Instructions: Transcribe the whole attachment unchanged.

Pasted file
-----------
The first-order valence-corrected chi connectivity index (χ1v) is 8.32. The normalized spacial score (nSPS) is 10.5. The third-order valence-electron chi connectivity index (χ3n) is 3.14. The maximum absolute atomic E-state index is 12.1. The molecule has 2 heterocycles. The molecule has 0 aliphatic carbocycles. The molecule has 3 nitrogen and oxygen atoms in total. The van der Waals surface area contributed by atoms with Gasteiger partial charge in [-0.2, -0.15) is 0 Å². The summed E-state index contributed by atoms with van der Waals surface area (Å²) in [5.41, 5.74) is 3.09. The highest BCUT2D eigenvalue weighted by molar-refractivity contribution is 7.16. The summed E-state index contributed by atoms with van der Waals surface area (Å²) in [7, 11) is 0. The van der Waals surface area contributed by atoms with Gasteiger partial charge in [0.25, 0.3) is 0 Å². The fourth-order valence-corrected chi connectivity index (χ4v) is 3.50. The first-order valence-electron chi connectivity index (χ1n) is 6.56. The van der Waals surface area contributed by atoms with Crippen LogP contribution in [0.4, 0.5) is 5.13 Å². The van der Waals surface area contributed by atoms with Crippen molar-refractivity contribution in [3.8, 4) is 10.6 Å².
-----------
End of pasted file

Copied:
The first-order valence-corrected chi connectivity index (χ1v) is 8.32. The normalized spacial score (nSPS) is 10.5. The third-order valence-electron chi connectivity index (χ3n) is 3.14. The maximum absolute atomic E-state index is 12.1. The molecule has 2 heterocycles. The molecule has 0 aliphatic carbocycles. The molecule has 3 nitrogen and oxygen atoms in total. The van der Waals surface area contributed by atoms with Gasteiger partial charge in [-0.2, -0.15) is 0 Å². The summed E-state index contributed by atoms with van der Waals surface area (Å²) in [5.41, 5.74) is 3.09. The highest BCUT2D eigenvalue weighted by molar-refractivity contribution is 7.16. The summed E-state index contributed by atoms with van der Waals surface area (Å²) in [7, 11) is 0. The van der Waals surface area contributed by atoms with Gasteiger partial charge in [0.25, 0.3) is 0 Å². The fourth-order valence-corrected chi connectivity index (χ4v) is 3.50. The first-order valence-electron chi connectivity index (χ1n) is 6.56. The van der Waals surface area contributed by atoms with Crippen LogP contribution in [0.4, 0.5) is 5.13 Å². The van der Waals surface area contributed by atoms with Crippen molar-refractivity contribution in [3.8, 4) is 10.6 Å².